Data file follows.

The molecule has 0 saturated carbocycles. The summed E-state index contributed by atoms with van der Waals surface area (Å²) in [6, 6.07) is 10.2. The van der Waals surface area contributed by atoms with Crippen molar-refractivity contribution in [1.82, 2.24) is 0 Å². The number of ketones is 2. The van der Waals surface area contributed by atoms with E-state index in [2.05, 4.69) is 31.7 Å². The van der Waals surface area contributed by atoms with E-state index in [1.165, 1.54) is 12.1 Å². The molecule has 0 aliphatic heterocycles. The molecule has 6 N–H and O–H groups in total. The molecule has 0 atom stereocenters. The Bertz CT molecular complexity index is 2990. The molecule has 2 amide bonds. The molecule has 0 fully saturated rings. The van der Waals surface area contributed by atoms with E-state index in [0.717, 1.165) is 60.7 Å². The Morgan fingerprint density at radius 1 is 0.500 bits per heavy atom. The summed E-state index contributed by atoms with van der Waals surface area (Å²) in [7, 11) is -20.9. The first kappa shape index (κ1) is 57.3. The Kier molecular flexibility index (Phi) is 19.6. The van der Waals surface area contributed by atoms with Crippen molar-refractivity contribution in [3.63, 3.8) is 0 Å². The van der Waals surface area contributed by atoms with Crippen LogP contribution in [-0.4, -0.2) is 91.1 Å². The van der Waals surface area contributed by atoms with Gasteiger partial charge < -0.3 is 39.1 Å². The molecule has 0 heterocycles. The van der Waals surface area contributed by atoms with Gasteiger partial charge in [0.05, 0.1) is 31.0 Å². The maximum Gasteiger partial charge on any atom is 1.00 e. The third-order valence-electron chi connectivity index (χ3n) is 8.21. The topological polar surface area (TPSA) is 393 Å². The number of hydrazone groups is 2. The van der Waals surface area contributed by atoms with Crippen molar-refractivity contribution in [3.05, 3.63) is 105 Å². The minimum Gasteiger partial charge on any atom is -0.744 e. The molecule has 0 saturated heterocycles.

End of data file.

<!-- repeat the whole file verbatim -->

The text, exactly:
The molecule has 0 saturated carbocycles. The summed E-state index contributed by atoms with van der Waals surface area (Å²) in [6, 6.07) is 10.2. The van der Waals surface area contributed by atoms with Crippen molar-refractivity contribution in [1.82, 2.24) is 0 Å². The number of ketones is 2. The van der Waals surface area contributed by atoms with E-state index in [2.05, 4.69) is 31.7 Å². The van der Waals surface area contributed by atoms with E-state index in [1.165, 1.54) is 12.1 Å². The molecule has 0 aliphatic heterocycles. The molecule has 6 N–H and O–H groups in total. The molecule has 0 atom stereocenters. The Bertz CT molecular complexity index is 2990. The molecule has 2 amide bonds. The molecule has 0 fully saturated rings. The van der Waals surface area contributed by atoms with E-state index in [0.717, 1.165) is 60.7 Å². The Morgan fingerprint density at radius 1 is 0.500 bits per heavy atom. The summed E-state index contributed by atoms with van der Waals surface area (Å²) in [7, 11) is -20.9. The first kappa shape index (κ1) is 57.3. The Kier molecular flexibility index (Phi) is 19.6. The van der Waals surface area contributed by atoms with Crippen molar-refractivity contribution in [3.63, 3.8) is 0 Å². The van der Waals surface area contributed by atoms with Crippen LogP contribution in [-0.4, -0.2) is 91.1 Å². The van der Waals surface area contributed by atoms with Gasteiger partial charge < -0.3 is 39.1 Å². The molecule has 0 heterocycles. The van der Waals surface area contributed by atoms with Gasteiger partial charge in [0.05, 0.1) is 31.0 Å². The maximum Gasteiger partial charge on any atom is 1.00 e. The third-order valence-electron chi connectivity index (χ3n) is 8.21. The topological polar surface area (TPSA) is 393 Å². The number of hydrazone groups is 2. The van der Waals surface area contributed by atoms with Crippen molar-refractivity contribution in [3.05, 3.63) is 105 Å². The minimum Gasteiger partial charge on any atom is -0.744 e. The molecule has 0 saturated heterocycles.